Universities can be midwife to a post-pandemic education renaissance

Steering the innovation currently taking place in educational institutions could have major long-term benefits, says Fernando Reimers

July 9, 2020
Child drawing in window
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The Covid-19 pandemic will shape our collective future in the coming decades. It is not just the horrifying death toll from the disease itself that will impact individuals, families and communities: the consequences of the disease in multiple areas of life will shape the life chances of the survivors.

There will, for instance, be financial burdens on individuals and nations that will likely accelerate and extend the recessions caused by the lockdowns. Combined with the public health costs of the pandemic, this will constrain the ability of governments to fund other social services, such as education, further constraining opportunities to advance human well-being.

History shows that pandemics can have surprising and contrasting effects. They are not the single cause of what ensues, but their acceleration of existing trends and their interaction with other economic and political factors can result in significant social disruption.

The Black Death – which, within a couple of years of its appearance in 1348 had taken the lives of 25 million people – disrupted the rigid hierarchies of medieval Italy, enabling, for instance, the social mobility of families such as the Medicis. That family, of course, played a critical role in bringing together the intellectuals and artists who, in combination with the increasing questioning of established truths provoked by the Black Death, spearheaded the Renaissance.

In contrast, the economic fallout of 1918’s Spanish flu pandemic compounded the political challenges of Germany’s newly declared Weimar Republic. Along with the popular opposition that arose once the full terms of the Treaty of Versailles were known, it empowered right-wing extremists. This led to the assassination of 400 politicians over two years, culminating in the Nazis’ attempted coup in 1923 and the eventual breakdown of democracy.

We do not know how the disruptions caused by Covid-19 will interact with the other challenges of our times. But, whatever transpires, universities are in a unique and important position to steer developments in a positive direction.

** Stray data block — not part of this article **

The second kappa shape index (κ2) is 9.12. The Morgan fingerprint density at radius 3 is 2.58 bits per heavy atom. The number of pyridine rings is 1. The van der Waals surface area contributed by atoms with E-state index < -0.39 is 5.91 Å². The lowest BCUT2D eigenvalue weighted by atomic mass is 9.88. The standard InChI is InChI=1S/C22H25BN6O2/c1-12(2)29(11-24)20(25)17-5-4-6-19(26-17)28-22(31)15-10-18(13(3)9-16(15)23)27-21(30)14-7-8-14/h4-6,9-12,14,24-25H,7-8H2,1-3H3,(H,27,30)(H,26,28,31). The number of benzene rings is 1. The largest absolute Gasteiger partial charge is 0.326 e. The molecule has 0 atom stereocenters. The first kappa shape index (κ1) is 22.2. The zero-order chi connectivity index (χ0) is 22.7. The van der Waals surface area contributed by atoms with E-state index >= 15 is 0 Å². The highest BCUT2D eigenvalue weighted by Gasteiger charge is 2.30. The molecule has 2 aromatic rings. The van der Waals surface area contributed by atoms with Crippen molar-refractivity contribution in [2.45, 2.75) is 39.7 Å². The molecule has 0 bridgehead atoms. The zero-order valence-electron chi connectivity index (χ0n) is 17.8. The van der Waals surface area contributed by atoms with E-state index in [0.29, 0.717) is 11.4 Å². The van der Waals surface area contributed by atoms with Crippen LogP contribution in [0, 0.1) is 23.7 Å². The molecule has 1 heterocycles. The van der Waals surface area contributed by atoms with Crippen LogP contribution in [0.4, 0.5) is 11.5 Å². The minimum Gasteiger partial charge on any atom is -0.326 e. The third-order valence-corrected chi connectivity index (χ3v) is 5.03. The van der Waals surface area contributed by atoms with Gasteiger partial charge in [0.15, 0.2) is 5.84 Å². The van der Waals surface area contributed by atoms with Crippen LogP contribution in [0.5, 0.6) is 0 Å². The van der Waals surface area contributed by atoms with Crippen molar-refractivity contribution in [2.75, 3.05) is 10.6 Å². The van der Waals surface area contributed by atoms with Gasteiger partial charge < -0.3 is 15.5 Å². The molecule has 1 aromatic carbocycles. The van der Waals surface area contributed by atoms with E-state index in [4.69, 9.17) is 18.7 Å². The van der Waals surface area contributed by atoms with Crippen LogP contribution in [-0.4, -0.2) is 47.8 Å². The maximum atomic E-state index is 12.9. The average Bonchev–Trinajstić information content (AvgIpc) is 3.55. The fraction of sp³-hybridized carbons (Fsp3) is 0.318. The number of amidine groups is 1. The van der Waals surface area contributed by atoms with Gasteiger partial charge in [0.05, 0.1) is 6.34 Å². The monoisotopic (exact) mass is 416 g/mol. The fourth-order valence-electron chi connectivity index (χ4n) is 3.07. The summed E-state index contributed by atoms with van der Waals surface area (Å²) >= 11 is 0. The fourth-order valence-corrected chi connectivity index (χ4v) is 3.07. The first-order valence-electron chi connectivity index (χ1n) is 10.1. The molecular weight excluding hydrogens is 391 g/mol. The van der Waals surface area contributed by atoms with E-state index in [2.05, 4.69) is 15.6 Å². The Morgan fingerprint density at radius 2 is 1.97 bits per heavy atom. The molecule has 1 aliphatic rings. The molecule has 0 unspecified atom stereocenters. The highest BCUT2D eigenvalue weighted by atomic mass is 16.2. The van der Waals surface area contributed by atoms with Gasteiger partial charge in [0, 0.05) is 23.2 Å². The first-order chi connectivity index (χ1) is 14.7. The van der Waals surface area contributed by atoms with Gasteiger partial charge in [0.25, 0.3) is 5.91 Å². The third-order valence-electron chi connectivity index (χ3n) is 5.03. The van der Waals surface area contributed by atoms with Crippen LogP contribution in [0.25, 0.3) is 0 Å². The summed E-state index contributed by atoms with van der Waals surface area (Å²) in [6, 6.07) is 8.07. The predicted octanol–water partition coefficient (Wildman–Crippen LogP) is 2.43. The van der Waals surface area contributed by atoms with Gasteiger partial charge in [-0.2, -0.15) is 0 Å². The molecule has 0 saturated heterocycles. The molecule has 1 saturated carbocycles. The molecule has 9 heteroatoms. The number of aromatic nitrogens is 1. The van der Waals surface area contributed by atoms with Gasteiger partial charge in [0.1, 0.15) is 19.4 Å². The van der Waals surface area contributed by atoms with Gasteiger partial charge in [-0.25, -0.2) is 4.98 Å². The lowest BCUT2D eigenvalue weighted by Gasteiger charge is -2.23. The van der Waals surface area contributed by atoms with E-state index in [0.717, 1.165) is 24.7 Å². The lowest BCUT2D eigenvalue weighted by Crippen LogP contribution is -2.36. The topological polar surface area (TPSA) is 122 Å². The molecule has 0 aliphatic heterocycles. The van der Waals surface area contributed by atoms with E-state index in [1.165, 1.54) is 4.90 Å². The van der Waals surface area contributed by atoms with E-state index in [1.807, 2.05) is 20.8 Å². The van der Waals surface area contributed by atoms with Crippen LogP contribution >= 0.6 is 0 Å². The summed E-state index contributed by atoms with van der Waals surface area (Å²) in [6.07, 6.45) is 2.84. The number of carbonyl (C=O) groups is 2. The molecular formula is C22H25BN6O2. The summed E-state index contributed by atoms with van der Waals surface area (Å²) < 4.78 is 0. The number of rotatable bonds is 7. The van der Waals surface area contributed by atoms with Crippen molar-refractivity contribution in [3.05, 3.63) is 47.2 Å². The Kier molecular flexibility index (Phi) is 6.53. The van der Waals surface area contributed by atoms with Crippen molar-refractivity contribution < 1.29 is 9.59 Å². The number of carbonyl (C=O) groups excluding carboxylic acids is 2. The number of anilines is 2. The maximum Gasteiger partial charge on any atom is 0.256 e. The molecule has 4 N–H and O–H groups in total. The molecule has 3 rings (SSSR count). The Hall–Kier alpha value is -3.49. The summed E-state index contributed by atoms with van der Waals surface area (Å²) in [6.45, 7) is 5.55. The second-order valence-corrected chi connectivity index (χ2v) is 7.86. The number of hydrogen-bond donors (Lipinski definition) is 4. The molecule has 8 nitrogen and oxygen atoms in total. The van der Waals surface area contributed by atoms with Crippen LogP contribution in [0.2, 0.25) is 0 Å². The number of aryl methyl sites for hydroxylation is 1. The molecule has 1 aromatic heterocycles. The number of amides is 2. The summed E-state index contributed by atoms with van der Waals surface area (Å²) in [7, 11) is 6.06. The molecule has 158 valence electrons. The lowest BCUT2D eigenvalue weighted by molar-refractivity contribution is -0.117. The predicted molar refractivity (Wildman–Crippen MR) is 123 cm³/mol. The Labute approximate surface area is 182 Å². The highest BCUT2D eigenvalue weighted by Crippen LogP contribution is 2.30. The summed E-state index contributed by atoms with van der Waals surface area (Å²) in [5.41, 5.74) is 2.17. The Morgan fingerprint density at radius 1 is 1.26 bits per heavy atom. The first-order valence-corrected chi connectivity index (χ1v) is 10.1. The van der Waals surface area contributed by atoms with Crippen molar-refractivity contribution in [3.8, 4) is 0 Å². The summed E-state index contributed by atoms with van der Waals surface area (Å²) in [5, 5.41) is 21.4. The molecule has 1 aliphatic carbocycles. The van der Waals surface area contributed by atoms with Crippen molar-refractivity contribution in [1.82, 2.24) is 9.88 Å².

Take the likely impact of the pandemic on education. In the short term, the necessary social distancing measures have hampered the ability of institutions, at all levels, to deliver education – and this reduced capacity is likely to endure until a vaccine is available. Hence, an entire generation could lose learning opportunities, with predictable long-term consequences for individuals and society: deeper social inequality and exclusion, stunted economic recovery and a stall in the changes necessary to redress climate change.

However, there is considerable innovation taking place in educational institutions to find ways to sustain students’ opportunities. Such innovation is valuable not just to sustain education until a vaccine is available, but also to address pre-existing deficiencies of education systems. These include their insufficient attention to developing the breadth of skills essential in the 21st century and their inability to offer the same learning opportunities to children of all social and racial backgrounds.

Universities can play a valuable role by studying and disseminating such innovation, or by more directly contributing to generating it, for their own students and those at pre-collegiate levels. In so doing, universities would be embracing their essential roles as engines of social innovation and generators of knowledge that contribute to the improvement of the human condition.

It is a challenge that I have tried to take up. With many of my current and former students at the Harvard Graduate School of Education, I have been studying innovative responses to sustaining educational opportunity in primary and secondary schools around the world. In partnership with colleagues from the Organisation for Economic Cooperation and Development, the World Bank and the non-profit organisation Hundred.org, we have conducted two large-scale surveys to assess how teachers, school leaders, education entrepreneurs and local, state and national government education officials are innovating to maintain education during the pandemic. We have also curated a list of online education resources to support remote instruction.

These activities fit squarely within the research and teaching missions of the university. I have tried to teach students to think about their responsibility to support those most in need. I have especially tried to help them have hope, on the basis not of denying the gravity of the crisis but of seeing a pathway through it, one small step at a time.

If only one in 10 of the world’s 28,000 universities took it upon themselves to study, generate and disseminate educational innovation to support primary and secondary schools during the pandemic, millions of children could benefit. If they also addressed other persisting education challenges after the pandemic, even more of the next generation would feel the impact.

And if we engaged our students in similar work in other impacted domains, from public health and local government to business and culture, we would not only be preparing them well for the increasingly complex and volatile world they will have to lead. We would also be steering that world towards a renaissance, rather than the much darker alternatives.

Fernando M. Reimers is the Ford Foundation professor of practice in international education and director of the Global Education Innovation Initiative at Harvard University’s Graduate School of Education.


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